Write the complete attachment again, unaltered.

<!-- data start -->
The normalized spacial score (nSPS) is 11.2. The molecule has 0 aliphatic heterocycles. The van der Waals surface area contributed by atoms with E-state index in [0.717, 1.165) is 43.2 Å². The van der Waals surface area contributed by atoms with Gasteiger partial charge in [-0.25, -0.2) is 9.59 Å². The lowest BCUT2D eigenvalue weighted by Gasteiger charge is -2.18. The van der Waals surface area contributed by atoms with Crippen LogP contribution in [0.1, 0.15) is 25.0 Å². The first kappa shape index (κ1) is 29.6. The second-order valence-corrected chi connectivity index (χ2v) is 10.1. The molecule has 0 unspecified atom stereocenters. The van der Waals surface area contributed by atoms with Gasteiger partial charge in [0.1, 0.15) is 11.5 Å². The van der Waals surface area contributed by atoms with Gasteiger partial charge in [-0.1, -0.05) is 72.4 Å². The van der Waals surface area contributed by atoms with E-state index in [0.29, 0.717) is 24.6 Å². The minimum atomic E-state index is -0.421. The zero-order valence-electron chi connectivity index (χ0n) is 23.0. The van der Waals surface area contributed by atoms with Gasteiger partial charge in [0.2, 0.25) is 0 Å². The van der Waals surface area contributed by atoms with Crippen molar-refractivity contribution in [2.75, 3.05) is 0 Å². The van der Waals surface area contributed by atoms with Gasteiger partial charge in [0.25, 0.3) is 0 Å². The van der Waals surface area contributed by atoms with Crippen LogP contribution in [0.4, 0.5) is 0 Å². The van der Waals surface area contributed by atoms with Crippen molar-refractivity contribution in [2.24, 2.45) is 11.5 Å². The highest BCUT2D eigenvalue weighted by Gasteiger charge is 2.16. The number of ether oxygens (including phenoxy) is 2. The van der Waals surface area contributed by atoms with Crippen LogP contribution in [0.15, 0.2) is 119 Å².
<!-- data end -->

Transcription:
The normalized spacial score (nSPS) is 11.2. The molecule has 0 aliphatic heterocycles. The van der Waals surface area contributed by atoms with E-state index in [0.717, 1.165) is 43.2 Å². The van der Waals surface area contributed by atoms with Gasteiger partial charge in [-0.25, -0.2) is 9.59 Å². The lowest BCUT2D eigenvalue weighted by Gasteiger charge is -2.18. The van der Waals surface area contributed by atoms with Crippen LogP contribution in [0.1, 0.15) is 25.0 Å². The first kappa shape index (κ1) is 29.6. The second-order valence-corrected chi connectivity index (χ2v) is 10.1. The molecule has 0 unspecified atom stereocenters. The van der Waals surface area contributed by atoms with Gasteiger partial charge in [0.1, 0.15) is 11.5 Å². The van der Waals surface area contributed by atoms with Gasteiger partial charge in [-0.1, -0.05) is 72.4 Å². The van der Waals surface area contributed by atoms with E-state index in [0.29, 0.717) is 24.6 Å². The minimum atomic E-state index is -0.421. The zero-order valence-electron chi connectivity index (χ0n) is 23.0. The van der Waals surface area contributed by atoms with Gasteiger partial charge in [0.2, 0.25) is 0 Å². The van der Waals surface area contributed by atoms with Crippen molar-refractivity contribution in [2.75, 3.05) is 0 Å². The van der Waals surface area contributed by atoms with Gasteiger partial charge in [0.25, 0.3) is 0 Å². The van der Waals surface area contributed by atoms with Crippen LogP contribution in [0.4, 0.5) is 0 Å². The van der Waals surface area contributed by atoms with Crippen molar-refractivity contribution in [2.24, 2.45) is 11.5 Å². The highest BCUT2D eigenvalue weighted by Gasteiger charge is 2.16. The number of ether oxygens (including phenoxy) is 2. The van der Waals surface area contributed by atoms with Crippen LogP contribution in [0.15, 0.2) is 119 Å².